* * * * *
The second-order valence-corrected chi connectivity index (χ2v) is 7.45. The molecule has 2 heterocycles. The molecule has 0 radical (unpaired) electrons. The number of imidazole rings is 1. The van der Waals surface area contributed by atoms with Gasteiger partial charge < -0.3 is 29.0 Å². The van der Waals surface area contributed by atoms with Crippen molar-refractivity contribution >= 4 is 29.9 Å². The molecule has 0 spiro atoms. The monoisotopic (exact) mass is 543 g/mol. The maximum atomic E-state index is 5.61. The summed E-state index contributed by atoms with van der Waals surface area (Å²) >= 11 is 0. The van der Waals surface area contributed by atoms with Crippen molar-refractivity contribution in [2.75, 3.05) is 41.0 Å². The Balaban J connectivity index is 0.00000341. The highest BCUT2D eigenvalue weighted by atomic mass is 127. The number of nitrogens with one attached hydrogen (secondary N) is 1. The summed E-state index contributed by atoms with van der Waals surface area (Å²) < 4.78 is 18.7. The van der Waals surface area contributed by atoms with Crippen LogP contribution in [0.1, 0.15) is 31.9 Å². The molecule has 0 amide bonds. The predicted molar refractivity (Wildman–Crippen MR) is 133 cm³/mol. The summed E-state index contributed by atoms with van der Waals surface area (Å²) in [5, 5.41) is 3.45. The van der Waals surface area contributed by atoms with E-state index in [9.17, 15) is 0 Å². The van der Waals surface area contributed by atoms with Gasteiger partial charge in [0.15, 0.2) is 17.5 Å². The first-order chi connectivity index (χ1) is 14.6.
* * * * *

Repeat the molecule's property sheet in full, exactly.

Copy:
The second-order valence-corrected chi connectivity index (χ2v) is 7.45. The molecule has 2 heterocycles. The molecule has 0 radical (unpaired) electrons. The number of imidazole rings is 1. The van der Waals surface area contributed by atoms with Gasteiger partial charge < -0.3 is 29.0 Å². The van der Waals surface area contributed by atoms with Crippen molar-refractivity contribution >= 4 is 29.9 Å². The molecule has 0 spiro atoms. The monoisotopic (exact) mass is 543 g/mol. The maximum atomic E-state index is 5.61. The summed E-state index contributed by atoms with van der Waals surface area (Å²) >= 11 is 0. The van der Waals surface area contributed by atoms with Crippen molar-refractivity contribution in [2.75, 3.05) is 41.0 Å². The Balaban J connectivity index is 0.00000341. The highest BCUT2D eigenvalue weighted by atomic mass is 127. The number of nitrogens with one attached hydrogen (secondary N) is 1. The summed E-state index contributed by atoms with van der Waals surface area (Å²) < 4.78 is 18.7. The van der Waals surface area contributed by atoms with Crippen LogP contribution in [0.1, 0.15) is 31.9 Å². The molecule has 0 amide bonds. The predicted molar refractivity (Wildman–Crippen MR) is 133 cm³/mol. The summed E-state index contributed by atoms with van der Waals surface area (Å²) in [5, 5.41) is 3.45. The van der Waals surface area contributed by atoms with E-state index in [9.17, 15) is 0 Å². The van der Waals surface area contributed by atoms with Gasteiger partial charge in [0.15, 0.2) is 17.5 Å². The first-order chi connectivity index (χ1) is 14.6.